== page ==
Unlocking the inner cell: Elemental stoichiometry of coccolithophores
The elemental building blocks of marine life include carbon, nitrogen and phosphorus, which form cellular structures and drive metabolic processes. The availability of these elements in the marine environment dictates patterns of nutrient limitation in space and time, while the cycling of elements through marine algal (phytoplankton) uptake and release is fundamental to oceanic biogeochemical cycles, as well as the coupling between the different elemental cycles. Coccolithophores are a key phytoplankton group in terms of ocean biogeochemistry, forming both organic matter and calcium carbonate in the form of calcite scales that they adorn to the inner organic cell. Thus, coccolithophore cells have a dual personality as they perform both photosynthesis and calcification, and likely require a typical algal recipe for their organic cells, as well as large amounts of calcium and carbon for their scales. Their reliance on calcium carbonate for cell structures puts coccolithophores at the forefront of phytoplankton groups potentially impacted by changes in ocean pH (Ocean Acidification), with many studies showing reduced calcification whilst photosynthetic rates may be enhanced or remain unchanged. Due to such potential changes in coccolithophore calcite production, there is a need to better understand their wider role(s) in biogeochemical cycles, for example by examining their fundamental nutritional ecology and elemental composition.
Whilst several seminal publications exist on the elemental composition of different phytoplankton groups, very little data exists across the diversity of cell size, geological age, oceanic niche or calcite content of the coccolithophores. There are also now several lines of evidence indicating that many coccolithophore species are not strictly autotrophic, and may in fact utilize either dissolved or particulate organic material to access essential nutrients. This studentship will ‘unlock the inner cell’ of coccolithophores by gaining new insights into their elemental composition and contribution to global biogeochemical cycles. It will also ‘rip up the rule book’ on their nutrition by looking for new pathways of elemental flow between coccolithophores and their environment.
This PhD project will examine the elemental composition of different species who differ in cell-size and calcite content under varying nutrient and irradiance conditions in laboratory cultures. The student will utilize state-of-the-art seawater aquarium and novel geochemical analytical facilities at the Lyell Centre for Earth and Marine Science and Technology, part of Heriot-Watt University. The project will use stable isotopes and radioisotopes to measure rates of photosynthesis and calcification, as well as nutrient uptake and recycling by coccolithophore cells. Specific training will include: Coccolithophore cultivation, ecology, physiology and taxonomy; biochemical analysis of major elements and macromolecular composition; Use of stable and radioactive isotopes to measure calcification, photosynthesis and nutrient recycling. Fieldwork opportunities could include tropical shelf-sea waters (Singapore) and/or the temperate open-ocean (NE Atlantic).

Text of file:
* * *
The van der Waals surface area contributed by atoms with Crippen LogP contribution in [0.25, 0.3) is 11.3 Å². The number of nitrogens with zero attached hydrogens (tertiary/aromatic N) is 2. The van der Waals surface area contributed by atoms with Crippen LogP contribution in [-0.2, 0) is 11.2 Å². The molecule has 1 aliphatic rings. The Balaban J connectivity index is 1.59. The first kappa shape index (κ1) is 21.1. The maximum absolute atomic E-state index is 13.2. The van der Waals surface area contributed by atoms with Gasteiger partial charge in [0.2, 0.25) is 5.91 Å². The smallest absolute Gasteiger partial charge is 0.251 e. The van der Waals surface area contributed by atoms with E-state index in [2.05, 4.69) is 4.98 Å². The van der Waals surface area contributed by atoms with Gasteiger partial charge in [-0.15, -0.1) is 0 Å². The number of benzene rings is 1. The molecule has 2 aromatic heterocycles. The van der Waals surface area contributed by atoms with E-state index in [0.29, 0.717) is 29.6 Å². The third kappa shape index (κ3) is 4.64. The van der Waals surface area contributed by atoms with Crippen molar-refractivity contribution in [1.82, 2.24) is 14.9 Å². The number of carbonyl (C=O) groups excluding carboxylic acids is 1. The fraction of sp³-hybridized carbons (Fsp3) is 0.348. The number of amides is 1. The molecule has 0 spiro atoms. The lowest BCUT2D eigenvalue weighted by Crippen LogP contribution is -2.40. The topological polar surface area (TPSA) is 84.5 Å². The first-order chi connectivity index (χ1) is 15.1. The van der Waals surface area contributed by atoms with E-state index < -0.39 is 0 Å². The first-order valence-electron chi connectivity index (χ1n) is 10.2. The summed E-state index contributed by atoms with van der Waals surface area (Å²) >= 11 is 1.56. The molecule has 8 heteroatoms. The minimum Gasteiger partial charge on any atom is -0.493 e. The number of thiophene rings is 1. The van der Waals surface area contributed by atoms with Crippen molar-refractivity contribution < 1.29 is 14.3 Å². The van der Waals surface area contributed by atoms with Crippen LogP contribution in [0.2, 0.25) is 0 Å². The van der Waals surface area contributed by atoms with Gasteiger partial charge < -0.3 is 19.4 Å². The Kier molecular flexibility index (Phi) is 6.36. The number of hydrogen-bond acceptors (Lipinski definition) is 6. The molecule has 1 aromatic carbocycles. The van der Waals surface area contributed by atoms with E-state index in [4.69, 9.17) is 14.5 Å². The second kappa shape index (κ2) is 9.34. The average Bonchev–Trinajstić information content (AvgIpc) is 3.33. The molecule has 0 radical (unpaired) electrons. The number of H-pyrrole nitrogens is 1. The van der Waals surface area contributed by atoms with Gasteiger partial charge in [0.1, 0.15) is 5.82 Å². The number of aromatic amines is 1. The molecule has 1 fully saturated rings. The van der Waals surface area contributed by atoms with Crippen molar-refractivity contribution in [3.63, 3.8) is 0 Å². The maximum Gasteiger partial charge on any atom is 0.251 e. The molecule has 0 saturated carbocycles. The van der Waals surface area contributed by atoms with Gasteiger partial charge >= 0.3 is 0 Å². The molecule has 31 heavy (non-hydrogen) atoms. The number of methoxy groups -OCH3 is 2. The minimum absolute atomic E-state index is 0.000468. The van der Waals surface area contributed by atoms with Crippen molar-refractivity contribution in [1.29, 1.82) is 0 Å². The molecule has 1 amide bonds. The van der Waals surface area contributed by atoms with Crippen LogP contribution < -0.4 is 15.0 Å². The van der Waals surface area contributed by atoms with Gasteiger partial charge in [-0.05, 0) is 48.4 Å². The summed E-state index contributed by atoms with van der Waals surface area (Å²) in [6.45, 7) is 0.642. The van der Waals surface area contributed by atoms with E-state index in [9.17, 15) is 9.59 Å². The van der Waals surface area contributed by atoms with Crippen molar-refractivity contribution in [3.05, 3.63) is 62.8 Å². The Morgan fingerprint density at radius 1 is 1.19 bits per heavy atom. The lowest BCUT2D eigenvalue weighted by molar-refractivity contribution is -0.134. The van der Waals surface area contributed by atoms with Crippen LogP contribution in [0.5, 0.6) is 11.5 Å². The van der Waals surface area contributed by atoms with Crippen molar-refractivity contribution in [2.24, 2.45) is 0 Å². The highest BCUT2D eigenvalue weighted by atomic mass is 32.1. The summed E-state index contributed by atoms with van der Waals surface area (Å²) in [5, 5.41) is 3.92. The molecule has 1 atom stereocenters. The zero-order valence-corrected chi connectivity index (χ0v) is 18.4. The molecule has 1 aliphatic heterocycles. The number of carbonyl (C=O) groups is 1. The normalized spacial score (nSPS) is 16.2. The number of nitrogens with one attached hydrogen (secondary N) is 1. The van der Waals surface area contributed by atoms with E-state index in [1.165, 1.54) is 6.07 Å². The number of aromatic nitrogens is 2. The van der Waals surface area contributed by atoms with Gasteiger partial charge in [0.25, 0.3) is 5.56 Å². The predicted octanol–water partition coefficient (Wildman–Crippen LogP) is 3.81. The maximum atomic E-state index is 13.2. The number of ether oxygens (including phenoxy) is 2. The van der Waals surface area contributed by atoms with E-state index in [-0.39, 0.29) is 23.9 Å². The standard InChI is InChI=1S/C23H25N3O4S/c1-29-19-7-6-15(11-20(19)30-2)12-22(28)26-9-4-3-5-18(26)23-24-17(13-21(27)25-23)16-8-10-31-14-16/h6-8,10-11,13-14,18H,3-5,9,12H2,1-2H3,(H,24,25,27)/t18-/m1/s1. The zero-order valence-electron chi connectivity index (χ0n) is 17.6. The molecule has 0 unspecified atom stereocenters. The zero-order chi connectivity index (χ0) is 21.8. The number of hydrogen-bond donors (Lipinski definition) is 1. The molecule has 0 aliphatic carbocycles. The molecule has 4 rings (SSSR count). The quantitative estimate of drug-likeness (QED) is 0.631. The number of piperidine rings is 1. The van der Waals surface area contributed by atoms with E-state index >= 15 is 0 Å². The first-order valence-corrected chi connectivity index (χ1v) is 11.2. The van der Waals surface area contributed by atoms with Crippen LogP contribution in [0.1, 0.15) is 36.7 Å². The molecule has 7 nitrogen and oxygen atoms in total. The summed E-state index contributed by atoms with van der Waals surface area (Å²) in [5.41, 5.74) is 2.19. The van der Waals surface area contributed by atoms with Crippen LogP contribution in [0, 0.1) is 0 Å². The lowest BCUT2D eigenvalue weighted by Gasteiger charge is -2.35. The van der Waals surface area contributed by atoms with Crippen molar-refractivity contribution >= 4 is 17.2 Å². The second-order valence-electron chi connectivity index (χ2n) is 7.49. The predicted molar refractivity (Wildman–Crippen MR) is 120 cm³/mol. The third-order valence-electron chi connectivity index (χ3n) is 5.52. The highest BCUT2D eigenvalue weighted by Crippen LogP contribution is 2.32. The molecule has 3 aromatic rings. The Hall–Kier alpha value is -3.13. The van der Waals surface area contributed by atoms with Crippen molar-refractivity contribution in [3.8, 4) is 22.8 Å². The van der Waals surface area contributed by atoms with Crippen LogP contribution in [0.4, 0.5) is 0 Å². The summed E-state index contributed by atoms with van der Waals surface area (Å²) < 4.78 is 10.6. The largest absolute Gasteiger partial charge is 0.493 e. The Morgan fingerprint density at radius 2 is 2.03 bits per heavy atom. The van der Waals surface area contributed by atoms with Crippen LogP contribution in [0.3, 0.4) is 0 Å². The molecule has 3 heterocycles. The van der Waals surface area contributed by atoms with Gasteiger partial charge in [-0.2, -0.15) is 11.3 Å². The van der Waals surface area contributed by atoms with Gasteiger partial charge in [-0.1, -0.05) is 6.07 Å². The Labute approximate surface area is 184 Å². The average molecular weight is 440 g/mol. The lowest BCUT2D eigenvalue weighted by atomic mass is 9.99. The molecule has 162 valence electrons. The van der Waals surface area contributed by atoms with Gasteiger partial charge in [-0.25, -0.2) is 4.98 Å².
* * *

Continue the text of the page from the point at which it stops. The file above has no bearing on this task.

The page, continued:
- Daniels et al. (2014). Biogeochemical implications of comparative growth rates of Emiliania huxleyi and Coccolithus species. Biogeosciences 11, 6915-925, doi: 10.5194/bg-11-6915-2014.
- Monteiro et al. (2016). Why marine phytoplankton calcify. Science Advances 2, e1501822, doi: 10.126/sciadv.1501822.
- Poulton et al. (2017). Coccolithophore ecology in the tropical and subtropical Atlantic Ocean: New perspectives from the Atlantic Meridional Transect (AMT) programme. Progress in Oceanography, in press, doi: 10.1016/jpocean.2017.01.003.
This is a full scholarship which will cover tuition fees and provide an annual stipend of approximately £14,500 for the 36 month duration of the studentship. The funding is available to UK, EU and international students.
To be eligible, applicants should have a first-class honours degree or a 2.1 honours degree plus Masters (or equivalent) in a relevant subject. Applicants with an Earth and/or Ocean Sciences background, including biogeochemistry/marine geoscience related qualifications and an interest in marine ecology and biogeochemistry are particularly encouraged. Scholarships awarded by competitive merit, taking into account the academic ability of the applicant.
How to Apply
Please complete our online application form.
Please select PhD programme Marine Biology and include the full project title, reference and supervisor on your application form. You will also need to provide a CV, a supporting statement, a copy of your degree certificate and relevant transcripts and an academic reference. You must also provide proof of your ability in the English language (if English is not your mother tongue or if you have not already studied for a degree that was taught in English). We require an IELTS certificate showing an overall score of at least 6.5 with no component scoring less than 6.0 or a TOEFL certificate with a minimum score of 90 points.
Informal enquiries should be addressed to the supervisor, Dr Alex Poulton at email@example.com.
The closing date for applications is 31 January 2018. Interviews will be held in February 2018. The project start date is flexible, but should start no later than October 2018.